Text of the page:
A bio-engineered oesophagus has been created and trailed in mice.
The oesophagus is a part of the gastrointestinal tract that allows food to pass from our mouths to our stomachs. It is a smooth muscle structure that performs peristalsis in order to move food through its lumen. The oesophagus descends through the abdomen posteriorly to the trachea. It enters the abdominal cavity at the T10 vertebra level. The length of the oesophagus within the abdominal cavity before it enters the stomach is only 1.25cm long, it terminates at the cardia of the stomach, at the T11 vertebra level. The oesophagus consists of an internal circular and external longitudinal layer. The external layer is composed of different muscle at different thirds of the oesophagus length. The superior third of the oesophagus is voluntary straited muscle, middle third a mix of both voluntary striated and smooth muscle whereas the inferior third is purely smooth muscle. There are two sphincters in the oesophagus, the upper sphincter which lies between the pharynx and oesophagus, usually this is constricted to prevent the entrance of air into the oesophagus. The lower oesophageal sphincter is the gastro-oesophageal junction which is a physiological sphincter. It is known as a physiological sphincter as it doesn’t contain a specific sphincter muscle. The sphincter instead is formed by 4 things; the angle at which the oesophagus enters the stomach, the walls of the oesophagus in the abdominal section are compressed when there is a positive intra-abdominal pressure, there are folds in the mucosa which help aid the blockage of the lumen at the junction, the right crus of the diaphragm has a “pinch-cock” effect. The nervous innervation of the oesophagus is both from the sympathetic and parasympathetic nervous systems, which come together to form the oesophageal plexus. The parasympathetic trunks and the sympathetic fibres from the cervical and thoracic sympathetic trunks. So, the oesophagus isn’t quite as simple as first seems.
A research team have produced the bio-engineered oesophagus to aid with the treatment of both congenital and acquired oesophageal defects. Currently keeping the oesophagus continuous in patients that have oesophageal defects where tissue is lost/not present, the stomach or GI segment needs to be transported into the chest cavity. These techniques are complex and result in many serious complications.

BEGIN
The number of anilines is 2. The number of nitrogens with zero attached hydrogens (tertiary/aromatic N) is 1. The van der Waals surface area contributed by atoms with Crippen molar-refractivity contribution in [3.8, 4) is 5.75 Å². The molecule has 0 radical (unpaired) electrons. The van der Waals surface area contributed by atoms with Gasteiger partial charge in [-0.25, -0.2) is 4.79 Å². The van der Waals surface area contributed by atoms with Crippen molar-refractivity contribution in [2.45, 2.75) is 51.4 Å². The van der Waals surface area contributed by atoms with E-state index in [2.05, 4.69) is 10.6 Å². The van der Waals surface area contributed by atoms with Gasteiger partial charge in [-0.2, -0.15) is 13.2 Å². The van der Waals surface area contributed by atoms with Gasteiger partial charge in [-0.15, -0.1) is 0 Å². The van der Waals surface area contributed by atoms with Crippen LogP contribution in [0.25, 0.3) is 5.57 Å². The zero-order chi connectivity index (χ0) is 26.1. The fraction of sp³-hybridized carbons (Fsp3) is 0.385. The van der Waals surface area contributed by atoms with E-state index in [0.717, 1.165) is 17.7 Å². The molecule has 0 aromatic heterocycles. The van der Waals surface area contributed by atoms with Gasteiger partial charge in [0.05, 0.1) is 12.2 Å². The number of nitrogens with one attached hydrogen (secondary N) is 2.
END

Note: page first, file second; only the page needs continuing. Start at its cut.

Oesophageal atresia is a condition that’s treatment could be revolutionised by further research into this area of bioengineered oesophagus. Oesophageal atresia is a congenital defect in which the upper oesophagus isn’t connected to the lower oesophagus, blindly ending instead. This is causes by the abnormal development of the tracheoesophageal septum. TOF (trachea oesophageal fistula) can be common in this condition, where the oesophagus ends by connecting to the trachea. This condition presents immediately after birth with cyanotic attacks, foaming at the mouth and coughing. These babies cannot be fed orally due to the risk of aspirational pneumonia. Curative surgery is performed within 24hours of birth. This depends on the length of the oesophagus that is present, some babies have enough length to allow connection of the two segments of the oesophagus. Whereas others don’t and this results in a gastrostomy tube being surgical placed, this is a tube from the outside of the body going directly into the stomach to allow feed to be passed straight into the stomach, which they require for life. With this later group, this research could completely change how these babies are treated in the future and their future quality of life.
The bio-engineered oesophagus is made from a stripped rats oesophagus, removing the cells to leave a collagen scaffold. Then mice and human early stage muscle and connective tissue cells were added. A 2cm section was constructed and implanted into mice which developed into the local blood supply within a week posttransplant. The new section of oesophagus was capable of muscle contraction. Although still a long way off from being used clinically, this research is a step forward in the treatment of conditions such as oesophageal atresia or other oesophageal defects, where tissue replacement is required.